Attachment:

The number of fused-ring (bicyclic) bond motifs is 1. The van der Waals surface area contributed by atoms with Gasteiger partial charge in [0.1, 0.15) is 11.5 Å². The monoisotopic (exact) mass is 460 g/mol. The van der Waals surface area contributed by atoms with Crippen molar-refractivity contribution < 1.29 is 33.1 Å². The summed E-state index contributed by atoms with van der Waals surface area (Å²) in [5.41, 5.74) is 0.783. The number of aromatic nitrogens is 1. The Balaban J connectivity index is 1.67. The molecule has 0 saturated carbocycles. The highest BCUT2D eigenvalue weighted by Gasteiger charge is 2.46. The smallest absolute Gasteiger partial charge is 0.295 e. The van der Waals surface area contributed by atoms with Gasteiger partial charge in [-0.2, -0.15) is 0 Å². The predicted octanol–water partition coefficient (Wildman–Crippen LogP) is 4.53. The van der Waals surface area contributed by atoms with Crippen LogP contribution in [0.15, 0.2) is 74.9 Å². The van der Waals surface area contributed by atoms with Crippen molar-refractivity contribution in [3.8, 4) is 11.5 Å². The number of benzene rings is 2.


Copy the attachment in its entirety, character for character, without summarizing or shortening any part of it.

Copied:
The number of fused-ring (bicyclic) bond motifs is 1. The van der Waals surface area contributed by atoms with Gasteiger partial charge in [0.1, 0.15) is 11.5 Å². The monoisotopic (exact) mass is 460 g/mol. The van der Waals surface area contributed by atoms with Crippen molar-refractivity contribution < 1.29 is 33.1 Å². The summed E-state index contributed by atoms with van der Waals surface area (Å²) in [5.41, 5.74) is 0.783. The number of aromatic nitrogens is 1. The Balaban J connectivity index is 1.67. The molecule has 0 saturated carbocycles. The highest BCUT2D eigenvalue weighted by Gasteiger charge is 2.46. The smallest absolute Gasteiger partial charge is 0.295 e. The van der Waals surface area contributed by atoms with Gasteiger partial charge in [-0.2, -0.15) is 0 Å². The predicted octanol–water partition coefficient (Wildman–Crippen LogP) is 4.53. The van der Waals surface area contributed by atoms with Crippen LogP contribution in [0.15, 0.2) is 74.9 Å². The van der Waals surface area contributed by atoms with Crippen molar-refractivity contribution in [3.8, 4) is 11.5 Å². The number of benzene rings is 2.